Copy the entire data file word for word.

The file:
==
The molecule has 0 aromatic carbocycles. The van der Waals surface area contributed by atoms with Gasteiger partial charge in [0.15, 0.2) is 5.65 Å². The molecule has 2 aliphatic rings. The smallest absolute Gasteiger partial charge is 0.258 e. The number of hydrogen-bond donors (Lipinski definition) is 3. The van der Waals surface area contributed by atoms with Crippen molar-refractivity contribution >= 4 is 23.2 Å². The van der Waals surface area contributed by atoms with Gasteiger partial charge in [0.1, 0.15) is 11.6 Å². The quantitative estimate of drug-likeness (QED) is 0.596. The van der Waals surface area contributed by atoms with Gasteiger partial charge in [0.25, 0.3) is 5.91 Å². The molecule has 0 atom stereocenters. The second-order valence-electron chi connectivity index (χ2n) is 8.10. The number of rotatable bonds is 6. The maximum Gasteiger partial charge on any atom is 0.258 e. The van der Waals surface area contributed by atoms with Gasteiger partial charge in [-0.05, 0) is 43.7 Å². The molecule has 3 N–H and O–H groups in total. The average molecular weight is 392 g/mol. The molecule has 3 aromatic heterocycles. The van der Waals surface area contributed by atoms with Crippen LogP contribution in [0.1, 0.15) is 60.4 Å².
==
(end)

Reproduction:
The molecule has 0 aromatic carbocycles. The van der Waals surface area contributed by atoms with Gasteiger partial charge in [0.15, 0.2) is 5.65 Å². The molecule has 2 aliphatic rings. The smallest absolute Gasteiger partial charge is 0.258 e. The number of hydrogen-bond donors (Lipinski definition) is 3. The van der Waals surface area contributed by atoms with Crippen molar-refractivity contribution >= 4 is 23.2 Å². The van der Waals surface area contributed by atoms with Gasteiger partial charge in [0.1, 0.15) is 11.6 Å². The quantitative estimate of drug-likeness (QED) is 0.596. The van der Waals surface area contributed by atoms with Gasteiger partial charge in [0.25, 0.3) is 5.91 Å². The molecule has 0 atom stereocenters. The second-order valence-electron chi connectivity index (χ2n) is 8.10. The number of rotatable bonds is 6. The maximum Gasteiger partial charge on any atom is 0.258 e. The van der Waals surface area contributed by atoms with Gasteiger partial charge in [-0.05, 0) is 43.7 Å². The molecule has 3 N–H and O–H groups in total. The average molecular weight is 392 g/mol. The molecule has 3 aromatic heterocycles. The van der Waals surface area contributed by atoms with Crippen LogP contribution in [0.1, 0.15) is 60.4 Å².